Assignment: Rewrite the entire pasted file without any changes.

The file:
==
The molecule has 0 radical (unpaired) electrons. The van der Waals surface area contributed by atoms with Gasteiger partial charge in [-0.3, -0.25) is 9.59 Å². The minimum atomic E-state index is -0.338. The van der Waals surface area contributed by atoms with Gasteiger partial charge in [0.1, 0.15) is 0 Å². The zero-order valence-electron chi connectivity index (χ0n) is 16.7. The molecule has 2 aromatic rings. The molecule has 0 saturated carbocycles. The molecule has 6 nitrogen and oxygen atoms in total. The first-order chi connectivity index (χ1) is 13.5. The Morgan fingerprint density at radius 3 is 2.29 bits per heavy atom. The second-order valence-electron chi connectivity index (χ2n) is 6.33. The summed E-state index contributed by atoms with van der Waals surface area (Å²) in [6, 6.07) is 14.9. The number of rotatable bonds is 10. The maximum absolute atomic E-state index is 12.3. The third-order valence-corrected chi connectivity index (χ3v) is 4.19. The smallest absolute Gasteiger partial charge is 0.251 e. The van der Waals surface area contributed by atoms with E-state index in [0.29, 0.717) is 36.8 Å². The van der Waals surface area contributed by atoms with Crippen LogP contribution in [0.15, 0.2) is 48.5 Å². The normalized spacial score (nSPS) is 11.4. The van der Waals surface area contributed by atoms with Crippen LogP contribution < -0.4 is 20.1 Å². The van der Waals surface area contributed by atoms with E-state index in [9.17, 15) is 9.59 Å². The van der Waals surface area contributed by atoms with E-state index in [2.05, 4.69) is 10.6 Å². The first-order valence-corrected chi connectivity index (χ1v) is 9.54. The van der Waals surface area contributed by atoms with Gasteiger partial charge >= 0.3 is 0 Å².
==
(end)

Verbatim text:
The molecule has 0 radical (unpaired) electrons. The van der Waals surface area contributed by atoms with Gasteiger partial charge in [-0.3, -0.25) is 9.59 Å². The minimum atomic E-state index is -0.338. The van der Waals surface area contributed by atoms with Gasteiger partial charge in [0.1, 0.15) is 0 Å². The zero-order valence-electron chi connectivity index (χ0n) is 16.7. The molecule has 2 aromatic rings. The molecule has 0 saturated carbocycles. The molecule has 6 nitrogen and oxygen atoms in total. The first-order chi connectivity index (χ1) is 13.5. The Morgan fingerprint density at radius 3 is 2.29 bits per heavy atom. The second-order valence-electron chi connectivity index (χ2n) is 6.33. The summed E-state index contributed by atoms with van der Waals surface area (Å²) in [6, 6.07) is 14.9. The number of rotatable bonds is 10. The maximum absolute atomic E-state index is 12.3. The third-order valence-corrected chi connectivity index (χ3v) is 4.19. The smallest absolute Gasteiger partial charge is 0.251 e. The van der Waals surface area contributed by atoms with E-state index in [0.29, 0.717) is 36.8 Å². The van der Waals surface area contributed by atoms with Crippen LogP contribution in [0.15, 0.2) is 48.5 Å². The normalized spacial score (nSPS) is 11.4. The van der Waals surface area contributed by atoms with Crippen LogP contribution < -0.4 is 20.1 Å². The van der Waals surface area contributed by atoms with E-state index in [9.17, 15) is 9.59 Å². The van der Waals surface area contributed by atoms with E-state index in [2.05, 4.69) is 10.6 Å². The first-order valence-corrected chi connectivity index (χ1v) is 9.54. The van der Waals surface area contributed by atoms with Gasteiger partial charge >= 0.3 is 0 Å².